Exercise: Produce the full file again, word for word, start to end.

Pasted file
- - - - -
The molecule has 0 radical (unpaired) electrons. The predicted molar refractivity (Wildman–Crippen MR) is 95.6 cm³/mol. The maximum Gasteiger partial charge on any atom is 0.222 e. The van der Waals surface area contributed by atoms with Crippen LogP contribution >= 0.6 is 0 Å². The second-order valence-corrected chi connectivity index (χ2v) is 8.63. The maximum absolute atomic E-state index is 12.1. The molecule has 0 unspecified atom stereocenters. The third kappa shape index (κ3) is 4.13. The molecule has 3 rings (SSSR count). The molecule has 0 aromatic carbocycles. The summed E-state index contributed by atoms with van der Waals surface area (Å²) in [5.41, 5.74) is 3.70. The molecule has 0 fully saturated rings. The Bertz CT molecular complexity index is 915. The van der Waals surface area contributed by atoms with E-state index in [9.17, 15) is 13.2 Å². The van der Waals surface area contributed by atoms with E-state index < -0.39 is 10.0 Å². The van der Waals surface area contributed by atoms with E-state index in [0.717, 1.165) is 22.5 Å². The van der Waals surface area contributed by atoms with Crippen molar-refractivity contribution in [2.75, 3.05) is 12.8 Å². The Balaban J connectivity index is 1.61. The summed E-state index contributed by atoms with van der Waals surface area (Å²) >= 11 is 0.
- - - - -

The molecule has 0 radical (unpaired) electrons. The predicted molar refractivity (Wildman–Crippen MR) is 95.6 cm³/mol. The maximum Gasteiger partial charge on any atom is 0.222 e. The van der Waals surface area contributed by atoms with Crippen LogP contribution >= 0.6 is 0 Å². The second-order valence-corrected chi connectivity index (χ2v) is 8.63. The maximum absolute atomic E-state index is 12.1. The molecule has 0 unspecified atom stereocenters. The third kappa shape index (κ3) is 4.13. The molecule has 3 rings (SSSR count). The molecule has 0 aromatic carbocycles. The summed E-state index contributed by atoms with van der Waals surface area (Å²) in [5.41, 5.74) is 3.70. The molecule has 0 fully saturated rings. The Bertz CT molecular complexity index is 915. The van der Waals surface area contributed by atoms with E-state index in [9.17, 15) is 13.2 Å². The van der Waals surface area contributed by atoms with E-state index < -0.39 is 10.0 Å². The van der Waals surface area contributed by atoms with E-state index in [0.717, 1.165) is 22.5 Å². The van der Waals surface area contributed by atoms with Crippen molar-refractivity contribution in [2.75, 3.05) is 12.8 Å². The Balaban J connectivity index is 1.61. The summed E-state index contributed by atoms with van der Waals surface area (Å²) >= 11 is 0.